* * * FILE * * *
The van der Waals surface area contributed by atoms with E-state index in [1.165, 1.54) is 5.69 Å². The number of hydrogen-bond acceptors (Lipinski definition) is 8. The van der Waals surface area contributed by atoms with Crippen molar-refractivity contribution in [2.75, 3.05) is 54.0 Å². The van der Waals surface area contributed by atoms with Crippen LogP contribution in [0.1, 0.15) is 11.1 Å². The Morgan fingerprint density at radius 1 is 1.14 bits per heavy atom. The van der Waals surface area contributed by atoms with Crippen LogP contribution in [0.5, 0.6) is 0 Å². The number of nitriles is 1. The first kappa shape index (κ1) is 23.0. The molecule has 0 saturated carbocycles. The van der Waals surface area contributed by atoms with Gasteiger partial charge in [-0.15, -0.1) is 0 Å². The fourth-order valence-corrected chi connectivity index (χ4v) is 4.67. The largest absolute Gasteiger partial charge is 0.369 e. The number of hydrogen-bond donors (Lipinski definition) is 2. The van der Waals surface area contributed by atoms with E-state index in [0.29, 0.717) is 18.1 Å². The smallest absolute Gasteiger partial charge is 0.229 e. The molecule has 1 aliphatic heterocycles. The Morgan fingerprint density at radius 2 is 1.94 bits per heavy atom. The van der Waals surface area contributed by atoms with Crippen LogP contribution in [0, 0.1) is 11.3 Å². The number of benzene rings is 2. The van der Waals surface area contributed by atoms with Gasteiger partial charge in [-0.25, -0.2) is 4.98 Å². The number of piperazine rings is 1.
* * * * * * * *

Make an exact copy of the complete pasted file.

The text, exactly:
The van der Waals surface area contributed by atoms with E-state index in [1.165, 1.54) is 5.69 Å². The number of hydrogen-bond acceptors (Lipinski definition) is 8. The van der Waals surface area contributed by atoms with Crippen molar-refractivity contribution in [2.75, 3.05) is 54.0 Å². The van der Waals surface area contributed by atoms with Crippen LogP contribution in [0.1, 0.15) is 11.1 Å². The Morgan fingerprint density at radius 1 is 1.14 bits per heavy atom. The van der Waals surface area contributed by atoms with Crippen LogP contribution in [0.5, 0.6) is 0 Å². The number of nitriles is 1. The first kappa shape index (κ1) is 23.0. The molecule has 0 saturated carbocycles. The van der Waals surface area contributed by atoms with Gasteiger partial charge in [-0.15, -0.1) is 0 Å². The fourth-order valence-corrected chi connectivity index (χ4v) is 4.67. The largest absolute Gasteiger partial charge is 0.369 e. The number of hydrogen-bond donors (Lipinski definition) is 2. The van der Waals surface area contributed by atoms with E-state index in [0.29, 0.717) is 18.1 Å². The smallest absolute Gasteiger partial charge is 0.229 e. The molecule has 1 aliphatic heterocycles. The Morgan fingerprint density at radius 2 is 1.94 bits per heavy atom. The van der Waals surface area contributed by atoms with Crippen LogP contribution in [0, 0.1) is 11.3 Å². The number of benzene rings is 2. The van der Waals surface area contributed by atoms with Gasteiger partial charge in [-0.25, -0.2) is 4.98 Å². The number of piperazine rings is 1.